Drama by Raina Telgemeier is a book that hasn’t stayed on the shelf long in my library. It recently came back in long enough for me to have a chance to sit down and read it in order to see what had caught the attention of the students. The major appeal of this book has to be the fact that it is a graphic novel with some great and vividly colored illustrations, while at the same time offering a contemporary story about the life of a seventh-grader. The story follows the main character, Callie who is the set designer for stage crew in her school’s drama club. The entire book revolves around the production of Moon over Mississippi and the dynamics (in some cases drama) between all of the students working together in the cast and crew. Callie deals with her relationships with other characters, the poor ticket sales of the production and her trouble with a faulty prop cannon. She has awkward encounters with the opposite sex and trying to decode what they mean (typical for any 12 or 13-year-old), but at the same time she has real friendships with boys her age and a great best friend who helps her through the ups and downs.
Really this story is so great because of the way that kids can relate to the main character and the everyday situations that are part of middle school/ junior high experiences. It made me remember how central school was for me. I can also make an easy comparison with the kids that I work with; it’s very much how they interpret what’s going on in their world and how some things that might be trivial to an adult are really important to kids. I love that Callie was so passionate about theater. She has bigger goals than just putting on a play and her ambition is part of her charm. This is a great middle grade book; I’d really recommend for anyone from 5th grade- 8th grade. Raina also did great on creating characters that were interesting and I liked that she incorporated the LGBT aspects in a way that is relatable and realistic for boys who are gay or questioning their sexuality. Overall it’s just a quick fun read with a lot of humor. This may even be more enticing for some reluctant readers. Raina has some other great graphic novels that look to be similar in style to Drama that I’ll have to check out soon.
This book really has one overarching theme of survival. The first of these survival themes is survival in the wilderness. Ashes by Ilsa J. Bick 17-year-old Alex is an orphan who is has terminal cancer. She’s fed up with the different treatments that aren’t going to help because her brain tumor is inoperable. She decides it’s time to take a journey into the middle of the wilderness to scatter her parents ashes, so she leaves home without telling her aunt and heads out on a weeklong hike to her destination. On her trip a phenomenon occurs that she later finds out is has to do with electromagnetic pulses. All her electronic devices stop working and Alex witnesses some strange behavior from some animals, along with a shocking and sudden death during the phenomenon. As the story progresses we find out that most people didn’t survive the EMP. The EMP also gives Alex some interesting new abilities that make up some of my favorite parts of the story. Along the way Alex has also ends up in care of an 8-year-old girl named Ellie. This is when the second part of the survival theme comes in to play, zombies. We find out that some people didn’t just die in the EMP, they changed. I thought the mix of wilderness and zombie apocalypse survival was great and for me Alex somehow becomes a more relatable character around this point in the story. Eventually Alex and Ellie meet Tom, a 20-year-old war veteran who helps save their lives. Together the three of them struggle to make it out of the wilderness alive.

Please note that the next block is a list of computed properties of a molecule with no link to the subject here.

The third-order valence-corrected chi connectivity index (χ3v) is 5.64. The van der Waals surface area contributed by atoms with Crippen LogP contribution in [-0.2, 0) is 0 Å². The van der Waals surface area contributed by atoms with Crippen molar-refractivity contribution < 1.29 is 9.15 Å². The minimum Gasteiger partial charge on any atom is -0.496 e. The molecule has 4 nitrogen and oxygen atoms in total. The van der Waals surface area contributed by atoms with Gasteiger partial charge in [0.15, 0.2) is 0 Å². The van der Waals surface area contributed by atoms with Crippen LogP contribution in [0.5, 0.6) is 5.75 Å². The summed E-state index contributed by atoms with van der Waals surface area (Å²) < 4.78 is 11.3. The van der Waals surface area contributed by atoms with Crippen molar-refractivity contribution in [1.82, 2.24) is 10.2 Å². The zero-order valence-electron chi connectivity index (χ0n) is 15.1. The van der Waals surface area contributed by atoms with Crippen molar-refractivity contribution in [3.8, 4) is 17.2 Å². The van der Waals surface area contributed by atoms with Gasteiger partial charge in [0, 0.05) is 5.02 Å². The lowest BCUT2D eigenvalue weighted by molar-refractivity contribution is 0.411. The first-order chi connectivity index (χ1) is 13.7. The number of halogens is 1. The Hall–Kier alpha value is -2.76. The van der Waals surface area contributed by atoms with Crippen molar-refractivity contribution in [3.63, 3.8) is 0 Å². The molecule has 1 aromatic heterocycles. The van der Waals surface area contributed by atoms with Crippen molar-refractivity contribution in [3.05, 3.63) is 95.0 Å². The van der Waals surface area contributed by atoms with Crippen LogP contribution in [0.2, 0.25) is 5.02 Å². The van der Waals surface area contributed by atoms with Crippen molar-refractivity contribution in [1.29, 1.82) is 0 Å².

I don’t want to give too much away, so I’ll just say that the second half of the book is completely different from the first half. There are some many changes that it almost feels like a different story and there are a lot more characters introduced. At first I couldn’t decide if these changes were good or if I liked the story after this point, but ultimately I decided in some ways it made a little bit of sense for the characters to find other people who weren’t just on the run. This half is where Alex gets to the town of Rule. Rule is a little strange and there are a lot of parts where some of the characters in the town are kind of mysterious and cryptic about some of the things that Alex asks about. It’s really more about survival in society for this portion of the story and I think it was a really a natural progression for the plot to go. There are also some interesting characters in Rule for me, the author throws them at you a little fast, so you meet about ten people in a few chapters, but it’s not that difficult to figure it all out. The tumor is in the back of Alex’s mind through the whole book and I thought that was another great aspect of survival. Having her think about the “monster” as she calls it and how long she has left before the end.
The book started off a little shaky for me and I wasn’t sure I would like Alex, the protagonist. It took me a few pages to feel ready to be in head for the duration of the book. Once the story picked up for me though, it did not disappoint. I think Ellie and Tom were great characters as well, along with some of the later characters in Rule (Jess, Lena, Chris, Peter, and Kincaid just to name a few). I thought the story had a lot of great action packed parts, it was also pretty gruesome. I wouldn’t recommend it for someone who doesn’t like a little bit of horror. The end of the book has a big cliff hanger that was something I didn’t see coming at all and I’m really looking forward to reading the second book in this trilogy, Shadows.